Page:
Complications Associated With the Posterolateral Approach for Pilon Fractures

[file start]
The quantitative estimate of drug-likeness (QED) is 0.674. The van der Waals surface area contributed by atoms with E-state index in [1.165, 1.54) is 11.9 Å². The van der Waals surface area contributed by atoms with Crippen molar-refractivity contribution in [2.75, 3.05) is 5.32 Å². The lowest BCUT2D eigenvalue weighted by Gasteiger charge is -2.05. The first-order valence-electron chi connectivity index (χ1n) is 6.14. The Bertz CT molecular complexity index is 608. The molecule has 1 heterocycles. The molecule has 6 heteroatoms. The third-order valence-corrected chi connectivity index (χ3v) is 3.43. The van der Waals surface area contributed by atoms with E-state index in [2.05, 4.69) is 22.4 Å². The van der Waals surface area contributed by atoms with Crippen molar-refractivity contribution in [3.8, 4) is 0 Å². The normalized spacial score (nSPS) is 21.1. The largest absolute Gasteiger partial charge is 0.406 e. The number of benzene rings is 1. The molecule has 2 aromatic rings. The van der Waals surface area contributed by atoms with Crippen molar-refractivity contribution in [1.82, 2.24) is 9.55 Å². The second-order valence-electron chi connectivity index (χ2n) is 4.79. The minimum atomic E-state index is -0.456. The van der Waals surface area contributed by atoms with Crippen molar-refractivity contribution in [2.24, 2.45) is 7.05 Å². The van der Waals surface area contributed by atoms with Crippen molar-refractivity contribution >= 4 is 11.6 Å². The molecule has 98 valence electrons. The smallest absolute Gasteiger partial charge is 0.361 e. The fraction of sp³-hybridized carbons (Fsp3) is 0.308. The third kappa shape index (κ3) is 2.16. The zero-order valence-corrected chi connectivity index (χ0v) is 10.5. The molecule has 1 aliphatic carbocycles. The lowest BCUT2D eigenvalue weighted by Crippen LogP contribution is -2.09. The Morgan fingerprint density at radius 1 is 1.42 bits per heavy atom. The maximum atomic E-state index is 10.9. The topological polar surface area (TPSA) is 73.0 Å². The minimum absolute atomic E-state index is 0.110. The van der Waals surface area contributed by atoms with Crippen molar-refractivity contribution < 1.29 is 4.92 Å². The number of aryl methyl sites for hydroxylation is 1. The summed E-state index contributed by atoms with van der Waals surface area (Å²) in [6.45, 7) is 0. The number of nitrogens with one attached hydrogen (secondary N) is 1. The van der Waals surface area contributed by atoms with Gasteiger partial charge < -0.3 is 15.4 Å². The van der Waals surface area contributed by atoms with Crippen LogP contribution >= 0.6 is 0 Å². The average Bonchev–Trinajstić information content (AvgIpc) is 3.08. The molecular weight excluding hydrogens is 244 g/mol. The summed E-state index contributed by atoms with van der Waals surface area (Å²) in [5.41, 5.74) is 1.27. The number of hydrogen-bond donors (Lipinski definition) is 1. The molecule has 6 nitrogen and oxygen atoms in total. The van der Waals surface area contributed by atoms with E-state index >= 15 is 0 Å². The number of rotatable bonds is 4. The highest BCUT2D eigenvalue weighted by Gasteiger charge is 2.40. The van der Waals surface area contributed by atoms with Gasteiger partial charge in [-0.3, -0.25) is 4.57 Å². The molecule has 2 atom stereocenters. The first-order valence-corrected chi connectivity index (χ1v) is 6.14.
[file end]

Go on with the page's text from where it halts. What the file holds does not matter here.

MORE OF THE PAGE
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Objective:To review the complication rates of open reduction and internal fixation (ORIF) of tibial pilon fractures using the posterolateral approach.Design:Retrospective review.Setting:Two level I trauma centers.Patients:Nineteen consecutive pilon fractures at an average of 13 (range, 13-45) months follow-up. Average age 46 (range, 21-72) years. Four of 19 were open fractures.Intervention:Because of the high incidence of wound complications associated with the anterior approach for pilon fractures, patients were treated with initial temporary external fixation followed by delayed ORIF through the posterolateral approach to the distal tibia. The hypothesis was that the abundant soft-tissue coverage of the posterior distal tibia would decrease the rate of wound complications.Main Outcome Measurements:The incidence of wound complications, nonunion, and early posttraumatic arthritis. This was a chart and radiograph retrospective review.Results:The mean time to definitive treatment was 13 (range 2-30) days. Nine of 19 patients (47%) developed complications. There were 6 patients with wound problems, 2 patients with aseptic nonunions, 2 patients with infected nonunions, 3 tibiotalar fusions, and 1 patient with a 3-mm step off. In total, there were 14 major complications in 9 patients. Ten of 19 patients did not have any complication.Conclusions:The posterolateral approach does not eliminate the complications common to other approaches, but does offer a potential alternative when soft tissue concerns prevent other approaches. We do not recommend the posterolateral approach for the routine treatment of tibial pilon fractures.

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